The Picture of Stroke Survival
An Iraq War veteran wins the most important battle of his life
At just 48 years old, Daniel (Dan) DelaPeña had already experienced more than his share of danger and close calls. As a Blackhawk helicopter machine gunner and mechanic for the U.S. Army, he was deployed to Kuwait and then Iraq during the Iraq War in 2003, transporting army personnel, cargo and troops while “trying not to get shot down.”
Dan did not know then that the biggest threat to his life wasn’t overseas, but lurking deep within his body’s vascular system.
A long 18 months later, Dan came home from training and duty in Iraq without a scratch and went on to more deployments: El Salvador in 2006 and The Republic of Kosovo in 2007. Back home in Gurnee, Dan returned to his job in ground support at the Waukegan Regional Airport. He also served in the National Guard one weekend a month providing flight crew training.
A Strong and Sudden Change
In June of 2010, he was at work when his keys suddenly dropped out of his hand. He found himself struggling to pick them up, feeling numb on his left side and deeply fatigued. He chalked it up to being on the airport’s third shift, and he kept on working. A concerned co-worker searched online and discovered that Dan’s behavior matched symptoms of a stroke. He urged Dan to go home, but Dan kept on working.
“My army training tells me to keep going,” he says. “And I did what a lot of stroke victims do: I didn’t treat it as an emergency.”
That evening, Dan’s wife Judi took him to Northwestern Lake Forest Hospital’s Grayslake Emergency Center. The physicians performed a computed tomography (CT) scan and gave Dan the news: a blockage in his neck’s carotid artery had caused a full stroke.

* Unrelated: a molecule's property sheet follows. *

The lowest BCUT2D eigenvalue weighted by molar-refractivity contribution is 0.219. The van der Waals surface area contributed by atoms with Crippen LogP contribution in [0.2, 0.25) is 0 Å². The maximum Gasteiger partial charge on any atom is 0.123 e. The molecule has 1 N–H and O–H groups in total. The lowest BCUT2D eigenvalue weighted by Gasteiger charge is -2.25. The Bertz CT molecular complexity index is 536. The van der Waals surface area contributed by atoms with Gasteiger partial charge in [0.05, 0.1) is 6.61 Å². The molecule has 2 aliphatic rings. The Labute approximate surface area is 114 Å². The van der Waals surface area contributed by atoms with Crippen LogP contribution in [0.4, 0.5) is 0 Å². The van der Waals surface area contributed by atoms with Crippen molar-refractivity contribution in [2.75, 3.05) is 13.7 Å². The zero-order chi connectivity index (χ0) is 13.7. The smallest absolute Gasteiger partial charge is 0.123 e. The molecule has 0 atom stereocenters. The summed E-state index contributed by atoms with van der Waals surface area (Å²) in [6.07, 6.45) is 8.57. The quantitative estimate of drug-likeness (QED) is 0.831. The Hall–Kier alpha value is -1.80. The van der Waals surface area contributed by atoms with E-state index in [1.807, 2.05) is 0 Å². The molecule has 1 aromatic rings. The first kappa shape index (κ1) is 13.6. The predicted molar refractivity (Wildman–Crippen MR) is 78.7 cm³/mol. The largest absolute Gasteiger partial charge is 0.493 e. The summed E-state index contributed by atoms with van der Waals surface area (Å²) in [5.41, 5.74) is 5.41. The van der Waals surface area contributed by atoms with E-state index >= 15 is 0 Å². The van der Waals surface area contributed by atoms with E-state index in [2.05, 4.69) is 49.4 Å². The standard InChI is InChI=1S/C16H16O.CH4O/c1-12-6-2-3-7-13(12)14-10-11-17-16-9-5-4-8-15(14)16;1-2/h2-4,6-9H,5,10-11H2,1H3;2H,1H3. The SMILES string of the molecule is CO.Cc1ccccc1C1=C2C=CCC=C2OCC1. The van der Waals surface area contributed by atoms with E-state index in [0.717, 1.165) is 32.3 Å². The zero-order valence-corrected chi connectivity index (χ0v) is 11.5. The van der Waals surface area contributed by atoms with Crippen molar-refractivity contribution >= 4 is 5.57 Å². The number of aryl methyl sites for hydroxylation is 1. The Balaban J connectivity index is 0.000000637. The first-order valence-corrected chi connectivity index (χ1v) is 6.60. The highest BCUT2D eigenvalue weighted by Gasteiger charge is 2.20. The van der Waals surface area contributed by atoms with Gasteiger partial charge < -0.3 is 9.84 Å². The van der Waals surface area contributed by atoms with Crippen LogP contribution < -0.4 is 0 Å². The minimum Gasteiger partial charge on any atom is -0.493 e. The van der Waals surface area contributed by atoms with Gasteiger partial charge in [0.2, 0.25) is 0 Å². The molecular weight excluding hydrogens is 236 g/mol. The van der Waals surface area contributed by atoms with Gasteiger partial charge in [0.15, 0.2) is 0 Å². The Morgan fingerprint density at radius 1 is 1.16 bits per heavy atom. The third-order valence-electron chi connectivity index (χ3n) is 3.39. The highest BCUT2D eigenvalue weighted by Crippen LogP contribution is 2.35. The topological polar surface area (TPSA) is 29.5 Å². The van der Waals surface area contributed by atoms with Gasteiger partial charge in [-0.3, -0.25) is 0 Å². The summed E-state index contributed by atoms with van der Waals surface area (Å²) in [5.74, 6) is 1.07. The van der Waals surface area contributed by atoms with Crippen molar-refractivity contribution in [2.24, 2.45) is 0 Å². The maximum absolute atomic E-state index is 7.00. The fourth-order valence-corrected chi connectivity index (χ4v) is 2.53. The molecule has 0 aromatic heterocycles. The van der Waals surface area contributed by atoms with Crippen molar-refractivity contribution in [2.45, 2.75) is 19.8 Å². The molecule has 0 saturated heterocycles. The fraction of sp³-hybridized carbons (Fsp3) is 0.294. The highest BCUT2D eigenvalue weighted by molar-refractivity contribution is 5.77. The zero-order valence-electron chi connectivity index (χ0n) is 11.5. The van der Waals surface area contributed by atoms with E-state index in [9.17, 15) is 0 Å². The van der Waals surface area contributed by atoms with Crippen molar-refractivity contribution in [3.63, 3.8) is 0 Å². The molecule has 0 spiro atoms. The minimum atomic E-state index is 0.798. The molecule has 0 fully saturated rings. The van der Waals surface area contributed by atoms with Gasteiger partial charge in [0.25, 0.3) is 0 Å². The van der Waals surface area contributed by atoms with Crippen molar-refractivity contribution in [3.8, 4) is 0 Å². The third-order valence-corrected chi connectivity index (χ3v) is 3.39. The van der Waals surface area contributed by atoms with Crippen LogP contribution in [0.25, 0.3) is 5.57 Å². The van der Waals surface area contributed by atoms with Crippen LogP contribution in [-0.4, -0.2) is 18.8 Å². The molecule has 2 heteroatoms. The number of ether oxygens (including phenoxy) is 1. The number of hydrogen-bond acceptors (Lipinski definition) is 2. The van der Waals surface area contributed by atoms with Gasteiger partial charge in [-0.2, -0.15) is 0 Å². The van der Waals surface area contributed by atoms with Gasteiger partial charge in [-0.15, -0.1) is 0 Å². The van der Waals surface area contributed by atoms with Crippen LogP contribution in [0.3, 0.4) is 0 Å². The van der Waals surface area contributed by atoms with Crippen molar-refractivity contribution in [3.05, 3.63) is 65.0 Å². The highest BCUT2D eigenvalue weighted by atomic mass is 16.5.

Strokes occur when a blockage in an artery prevents blood flow to the brain tissue or when a hemorrhage causes bleeding in the brain. Without the oxygen carried by the blood, brain cells begin to die within minutes. This is why strokes often lead to death or serious brain damage and paralysis. In fact, strokes are the number one cause of long-term disability in the United States.
Stroke Center Handles an Unusual Case
An ambulance brought Dan to Northwestern Lake Forest Hospital’s Wood-Prince Family Stroke Center at the hospital’s main campus in Lake Forest. Under a new Illinois law, an ambulance may travel to a certified stroke center like Northwestern Lake Forest’s stroke center, even if it is not the closest medical center. The legislation established a special set of requirements for the certification intended to save more stroke patients’ lives and lessen the need for long-term, institutional care. (See "Importance of a Certified Stroke Center" for more information.)
“He had an unusual case in that a tear in the lining of the artery created a blockage,” explains Dan’s physician Mark Eskandari, MD, a board-certified vascular surgeon with the Northwestern Medical Faculty Foundation, associate professor of medicine at Northwestern University Feinberg School of Medicine, and chief of the Division of Vascular Surgery at Northwestern Memorial.
“The Stroke Center was key to reducing the severity of Dan’s stroke because it enabled immediate determination of what type of stroke has occurred and prompt administration of the right treatment. In his case, we discovered it was best to start him on blood thinners rather than the more typical tPA (tissue plasminogen activator), a clot-dissolving drug.”
Dan stayed in the Northwestern Lake Forest Intensive Care Unit (ICU) before being released to continue therapy through the hospital’s comprehensive Stroke Support Services. Unlike many stroke patients whose lives are irreparably changed due to paralysis and brain damage, Dan left the ICU on his own two feet. But it would take some time before his fine motor control, speech and emotional state would be fully restored.
“The first thing I asked was, ‘will this affect my military flying?’ I wanted to fight my way out of this thing. I just had a stroke, but I still thought I was Superman.”
A Rough Road, with More Bad News
The road to full recovery would test Dan’s can-do attitude. He began exercising with his physical therapist in the hospital and feeling great. But then, things went wrong again.